Wherever you are, and whatever is happening in your world, Kia ora koutou katoa (Greetings. Hello to you all). I’m glad you could join me for another virtual afternoon tea.
It’s definitely feeling like autumn here in Auckland, although we are still in drought. And though the country has loosened Covid 19 lock-down restrictions to the extent that from today most shops and cafes are open again, I’m feeling no particular desire to hit the mall. In fact, I’m pretty happy staying at home trying to finish at least some of the projects that are starting to feel like Damoclean swords over me.
Luckily, baking never feels like a chore.
I’ve temporarily abandoned my attempt to discover 101 ways with dumpling wrappers, and actually made pastry. Admittedly it’s choux pastry which is pretty easy, but I am happy with the results; crisp little buns filled with herby cream cheese.
A couple of tea parties ago, I made some “grown up” fairy bread, using edible flowers instead of sugar sprinkles/hundreds and thousands. It would be fair to say it wasn’t one of my more successful culinary experiments, but it did spark a conversation with Brian (Bushboy’s World) about childhood foods, and the following month, Brian made real fairy bread.
I (as you do) promised chocolate crackles — another sweet treat that was pretty much compulsory at every birthday party in Australia and New Zealand. I’ve gone a bit off piste with this childhood favourite too, but, for an adult palate, I prefer mine to the original.
I’ve replaced the rice crispies with broken-up rice cakes (thank you for that genius idea Tracy), used melted dark chocolate and coconut oil in place of the vegetable shortening, and dumped the icing sugar all together. I’ve kept the cocoa powder and added cacao nibs for crunch; the sweetness comes from chocolate and crystalised ginger.
The Big T approves, so I will make them again and actually take note of the quantities in case anyone wants an actual recipe.
“these are a few of my favourite things …”
It’s interesting looking back at my earlier tea party posts. Not only do I seem to have an obsession with dumpling wrappers, but cream cheese, coconut, ginger and figs also pop up in multiple offerings. What can I say? They’re all flavours I like, and I still have figs on my tree.
But we’re at the end of the fig harvest, and the fruit are smaller and less plumscious; better for baking than eating straight.
The loaf recipe is more or less from The Spruce Eats — minus the cinnamon and pecans, and with lots of grated fresh ginger. It is a bit crumbly; I’ll need to work on that before I post a recipe.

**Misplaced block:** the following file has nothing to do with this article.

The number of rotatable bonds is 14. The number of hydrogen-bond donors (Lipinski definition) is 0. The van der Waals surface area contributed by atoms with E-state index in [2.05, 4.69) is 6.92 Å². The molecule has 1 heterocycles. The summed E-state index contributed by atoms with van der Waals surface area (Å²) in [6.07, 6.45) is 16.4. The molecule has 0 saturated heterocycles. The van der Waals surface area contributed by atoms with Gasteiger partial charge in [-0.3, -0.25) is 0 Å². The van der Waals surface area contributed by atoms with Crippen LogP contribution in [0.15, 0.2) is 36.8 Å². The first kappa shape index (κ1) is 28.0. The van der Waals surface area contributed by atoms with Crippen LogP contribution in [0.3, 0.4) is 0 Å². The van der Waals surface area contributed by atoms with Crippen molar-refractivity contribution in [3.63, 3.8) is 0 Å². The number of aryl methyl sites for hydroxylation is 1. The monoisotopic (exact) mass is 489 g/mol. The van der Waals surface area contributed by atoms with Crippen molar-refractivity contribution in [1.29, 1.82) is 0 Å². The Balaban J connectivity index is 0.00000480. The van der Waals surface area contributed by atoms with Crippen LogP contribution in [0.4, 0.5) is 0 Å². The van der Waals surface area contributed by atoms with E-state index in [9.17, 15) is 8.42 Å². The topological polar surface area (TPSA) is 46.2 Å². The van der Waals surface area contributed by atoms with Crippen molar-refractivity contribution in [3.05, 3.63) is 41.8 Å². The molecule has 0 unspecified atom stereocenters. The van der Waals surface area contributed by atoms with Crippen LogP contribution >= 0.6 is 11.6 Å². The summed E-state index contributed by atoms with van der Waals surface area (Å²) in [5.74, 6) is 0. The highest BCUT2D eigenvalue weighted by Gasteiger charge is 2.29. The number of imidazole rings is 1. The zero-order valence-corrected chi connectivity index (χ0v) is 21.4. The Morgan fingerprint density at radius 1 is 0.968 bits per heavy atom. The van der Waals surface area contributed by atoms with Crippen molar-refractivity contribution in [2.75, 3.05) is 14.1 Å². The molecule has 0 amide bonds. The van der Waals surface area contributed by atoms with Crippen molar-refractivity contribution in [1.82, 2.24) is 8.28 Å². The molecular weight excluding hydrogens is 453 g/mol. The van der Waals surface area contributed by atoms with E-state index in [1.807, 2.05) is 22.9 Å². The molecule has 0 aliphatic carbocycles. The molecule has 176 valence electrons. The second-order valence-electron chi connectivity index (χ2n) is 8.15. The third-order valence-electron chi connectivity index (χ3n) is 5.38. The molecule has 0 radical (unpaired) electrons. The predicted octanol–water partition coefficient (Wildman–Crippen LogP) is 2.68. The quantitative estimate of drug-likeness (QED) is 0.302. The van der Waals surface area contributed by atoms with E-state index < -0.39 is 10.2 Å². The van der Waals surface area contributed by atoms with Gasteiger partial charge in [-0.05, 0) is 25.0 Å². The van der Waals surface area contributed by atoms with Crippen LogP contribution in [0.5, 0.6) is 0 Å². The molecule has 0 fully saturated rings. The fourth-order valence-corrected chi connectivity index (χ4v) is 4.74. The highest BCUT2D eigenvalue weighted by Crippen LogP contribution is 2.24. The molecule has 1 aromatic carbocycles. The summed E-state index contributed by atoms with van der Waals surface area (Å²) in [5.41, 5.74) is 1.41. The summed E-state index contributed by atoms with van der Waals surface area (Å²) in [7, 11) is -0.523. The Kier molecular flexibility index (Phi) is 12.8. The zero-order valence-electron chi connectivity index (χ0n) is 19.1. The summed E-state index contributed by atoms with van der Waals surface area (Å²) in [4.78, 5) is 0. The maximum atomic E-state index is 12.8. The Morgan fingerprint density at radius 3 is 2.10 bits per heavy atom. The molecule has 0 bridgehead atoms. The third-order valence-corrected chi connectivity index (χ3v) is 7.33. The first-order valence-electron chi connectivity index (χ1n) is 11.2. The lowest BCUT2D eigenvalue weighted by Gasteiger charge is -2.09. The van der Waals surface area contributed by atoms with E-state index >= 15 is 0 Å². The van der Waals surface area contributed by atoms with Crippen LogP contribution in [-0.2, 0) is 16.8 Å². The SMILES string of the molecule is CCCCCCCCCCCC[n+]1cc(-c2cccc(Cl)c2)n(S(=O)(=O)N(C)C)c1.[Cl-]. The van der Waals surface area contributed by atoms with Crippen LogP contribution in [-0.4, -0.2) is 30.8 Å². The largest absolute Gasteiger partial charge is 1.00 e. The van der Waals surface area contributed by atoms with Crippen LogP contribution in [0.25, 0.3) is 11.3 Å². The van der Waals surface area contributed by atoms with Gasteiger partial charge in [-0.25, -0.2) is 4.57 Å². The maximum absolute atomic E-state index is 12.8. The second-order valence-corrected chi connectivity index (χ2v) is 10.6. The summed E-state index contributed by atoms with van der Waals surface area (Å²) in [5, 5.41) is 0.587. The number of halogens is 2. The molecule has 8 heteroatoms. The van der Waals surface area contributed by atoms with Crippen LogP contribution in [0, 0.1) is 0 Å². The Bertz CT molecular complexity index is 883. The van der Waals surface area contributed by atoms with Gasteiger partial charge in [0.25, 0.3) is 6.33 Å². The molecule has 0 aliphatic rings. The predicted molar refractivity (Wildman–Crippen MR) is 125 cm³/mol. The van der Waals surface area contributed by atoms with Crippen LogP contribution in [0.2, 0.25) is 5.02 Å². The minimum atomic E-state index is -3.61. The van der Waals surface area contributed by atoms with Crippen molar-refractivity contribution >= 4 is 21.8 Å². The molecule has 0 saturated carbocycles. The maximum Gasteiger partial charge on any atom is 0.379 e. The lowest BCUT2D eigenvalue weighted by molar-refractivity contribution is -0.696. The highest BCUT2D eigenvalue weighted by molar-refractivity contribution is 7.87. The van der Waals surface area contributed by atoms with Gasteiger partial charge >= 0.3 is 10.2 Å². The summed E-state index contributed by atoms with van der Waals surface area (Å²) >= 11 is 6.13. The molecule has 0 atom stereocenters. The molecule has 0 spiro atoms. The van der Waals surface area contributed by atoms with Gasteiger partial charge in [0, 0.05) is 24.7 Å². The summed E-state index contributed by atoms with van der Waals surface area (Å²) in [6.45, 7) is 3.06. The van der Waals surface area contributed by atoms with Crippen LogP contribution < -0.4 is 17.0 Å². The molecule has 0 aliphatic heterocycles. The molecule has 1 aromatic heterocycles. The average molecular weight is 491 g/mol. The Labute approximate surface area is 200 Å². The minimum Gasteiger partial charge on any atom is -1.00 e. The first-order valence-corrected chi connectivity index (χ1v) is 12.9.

Why a virtual tea party?
When Del (at CurlsnSkirls) and I started talking about a virtual tea party, we saw it as a fun way to share our love of food and conversation. It is that of course, but for me at least, it’s also an affirmation of how important you — my blogging whanau — are to me. Over the years you’ve shared your thoughts, stories, advice and support and I really would like to invite you all round to mine and cook for you.
But since that’s not going to happen anytime soon, I hope this will do instead.
I’d love to hear from you. What are you doing/reading/making? Your thoughts on the food, the drinks, and whatever I’m rambling about. What’s making you happy or pissing you off? Your comments make blogging so much more interesting.
And if you’d like to contribute a post of your own — even better. Maybe a shot of your cuppa and/or whatever you’re having with it. A recipe if you like.
I’ll update each of my posts with a ping-back to everyone’s in the same way as I do with The Changing Seasons.
#virtualteaparty2020 for anyone on Instagram who wants to post images (or video?)
Little Pieces of Me joins us too, and you might want to send best wishes to her too — an injured knee is causing pain.
Irene at My Slice of Mexico has made some wonderful chocolate pineapple-jam filled sponges, with jam she made too. She has included her recipe, and a really fascinating history of the pineapple, so please visit.
Lois at On Pets and Prisoners has brought some fragrant magnolia and cinnamon sticks to adorn our table.
A Wonderful Sheep has visited Veganique, a vegan bakery located in her Seoul neighbourhood, and bought a delicious banana coconut pound cake and Earl Grey Tea. Like so many small businesses, the bakery is suffering during the pandemic. You can check out their goodies on Instagram, and in these times, even social media support is helpful.
LadyLeeManila is sharing some delicious chocolate cupcakes and marbled brownies. Yum.
Sarah at Art Expedition has baked a beautiful flour-less hazelnut cake from her grandmother’s recipe. It looks delicious and is all the more special for being part of the thread that binds generations of women together.
Jo at Restless Jo is enjoying a luscious-looking carob and orange cake and a rather yummy-looking filled doughnut.
Tracy at Reflections of an Untidy Mind has made a delicious platter that includes fresh fruit and some cheesy Vegemite crackers. For everyone who doesn’t know about Vegemite (or its rivalry with Marmite), you have to read the comments on Tracy’s post.
Del at Curls and Skirls has made a delicious spice cake, and is trying out a cornmeal cookie recipe. It’s wonderful,how bakers are being so inventive in the face of the flour shortages.